Background: Heart-lung transplantation (HLT) for Eisenmenger syndrome (ES) provides superior early and intermediate survival when compared with other forms of transplantation. The early risk factors and long-term outcome of HLT for ES are less well defined.
Methods: We analyzed 263 patients who had undergone HLT at our institution during more than 15 years. Fifty-one consecutive patients with ES who underwent HLT, 33 (65%) of which had simple anatomy, were compared with 212 cases having HLT for other indications (non-ES).
Results: Female sex and previous thoracotomy were more prevalent in the ES group. Patients with ES had greater postoperative blood loss and returned more frequently to the operating room for control of bleeding. There were 8 (16%) early deaths in the ES group compared with 27 (13%) in non-ES (p = 0.65). One-, 5-, and 10-year survival rates for ES were 72.6%, 51.3%, and 27.6%, respectively, compared with non-ES of 74.1%, 48.1%, and 26.0%, respectively, and there was no difference in survival overall (p = 0.54). Among ES patients, previous thoracotomy was a risk factor for hospital death. A subgroup analysis based on simple versus complex type of ES did not show statistically significant differences in terms of postoperative course or early or late survival.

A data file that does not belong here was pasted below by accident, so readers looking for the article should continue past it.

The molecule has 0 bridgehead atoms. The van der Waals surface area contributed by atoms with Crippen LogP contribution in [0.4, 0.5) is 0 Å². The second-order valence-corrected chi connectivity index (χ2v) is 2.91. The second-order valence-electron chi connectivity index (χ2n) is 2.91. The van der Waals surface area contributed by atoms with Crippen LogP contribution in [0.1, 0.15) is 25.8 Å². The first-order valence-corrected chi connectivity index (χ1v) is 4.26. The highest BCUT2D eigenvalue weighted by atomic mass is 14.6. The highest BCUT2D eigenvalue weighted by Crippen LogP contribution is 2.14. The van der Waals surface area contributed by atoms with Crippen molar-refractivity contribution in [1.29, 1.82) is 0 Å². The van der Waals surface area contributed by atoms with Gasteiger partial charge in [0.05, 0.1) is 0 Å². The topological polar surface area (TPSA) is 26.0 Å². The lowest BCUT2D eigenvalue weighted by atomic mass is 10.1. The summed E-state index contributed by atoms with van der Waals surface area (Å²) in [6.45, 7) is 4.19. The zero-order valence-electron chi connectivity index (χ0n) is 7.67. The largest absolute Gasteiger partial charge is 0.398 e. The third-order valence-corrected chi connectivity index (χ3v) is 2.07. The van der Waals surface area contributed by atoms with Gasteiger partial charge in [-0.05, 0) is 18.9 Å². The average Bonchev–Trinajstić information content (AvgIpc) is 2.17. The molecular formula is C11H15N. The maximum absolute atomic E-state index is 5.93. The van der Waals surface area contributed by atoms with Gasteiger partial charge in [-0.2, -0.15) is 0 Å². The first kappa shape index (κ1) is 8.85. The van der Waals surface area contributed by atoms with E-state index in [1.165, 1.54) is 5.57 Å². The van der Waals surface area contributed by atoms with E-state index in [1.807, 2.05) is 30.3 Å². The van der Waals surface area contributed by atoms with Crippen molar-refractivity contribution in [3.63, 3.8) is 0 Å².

Conclusions: Heart-lung transplantation is a successful procedure for ES. Despite a greater frequency of risk factors and a more difficult operative course, early and late outcome with HLT is comparable to non-ES recipients.